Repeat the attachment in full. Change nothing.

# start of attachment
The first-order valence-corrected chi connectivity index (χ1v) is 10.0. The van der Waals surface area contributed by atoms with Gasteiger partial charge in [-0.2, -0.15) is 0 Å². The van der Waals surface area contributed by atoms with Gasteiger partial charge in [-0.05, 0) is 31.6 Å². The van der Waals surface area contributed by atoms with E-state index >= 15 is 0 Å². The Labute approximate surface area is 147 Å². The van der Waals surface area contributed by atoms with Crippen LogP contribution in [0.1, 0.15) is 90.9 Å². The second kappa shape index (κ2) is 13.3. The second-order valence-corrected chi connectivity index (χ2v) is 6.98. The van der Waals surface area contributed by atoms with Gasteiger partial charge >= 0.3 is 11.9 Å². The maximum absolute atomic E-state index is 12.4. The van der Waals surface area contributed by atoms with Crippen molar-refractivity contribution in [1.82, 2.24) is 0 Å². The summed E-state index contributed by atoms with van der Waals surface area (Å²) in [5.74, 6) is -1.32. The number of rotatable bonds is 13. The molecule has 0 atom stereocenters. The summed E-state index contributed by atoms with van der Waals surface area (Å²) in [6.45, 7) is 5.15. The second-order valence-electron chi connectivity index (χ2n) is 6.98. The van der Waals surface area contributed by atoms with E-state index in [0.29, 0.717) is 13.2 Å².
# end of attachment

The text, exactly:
The first-order valence-corrected chi connectivity index (χ1v) is 10.0. The van der Waals surface area contributed by atoms with Gasteiger partial charge in [-0.2, -0.15) is 0 Å². The van der Waals surface area contributed by atoms with Gasteiger partial charge in [-0.05, 0) is 31.6 Å². The van der Waals surface area contributed by atoms with E-state index >= 15 is 0 Å². The Labute approximate surface area is 147 Å². The van der Waals surface area contributed by atoms with Crippen LogP contribution in [0.1, 0.15) is 90.9 Å². The second kappa shape index (κ2) is 13.3. The second-order valence-corrected chi connectivity index (χ2v) is 6.98. The van der Waals surface area contributed by atoms with Gasteiger partial charge >= 0.3 is 11.9 Å². The maximum absolute atomic E-state index is 12.4. The van der Waals surface area contributed by atoms with Crippen molar-refractivity contribution in [1.82, 2.24) is 0 Å². The summed E-state index contributed by atoms with van der Waals surface area (Å²) in [5.74, 6) is -1.32. The number of rotatable bonds is 13. The molecule has 0 atom stereocenters. The summed E-state index contributed by atoms with van der Waals surface area (Å²) in [6.45, 7) is 5.15. The second-order valence-electron chi connectivity index (χ2n) is 6.98. The van der Waals surface area contributed by atoms with E-state index in [0.29, 0.717) is 13.2 Å².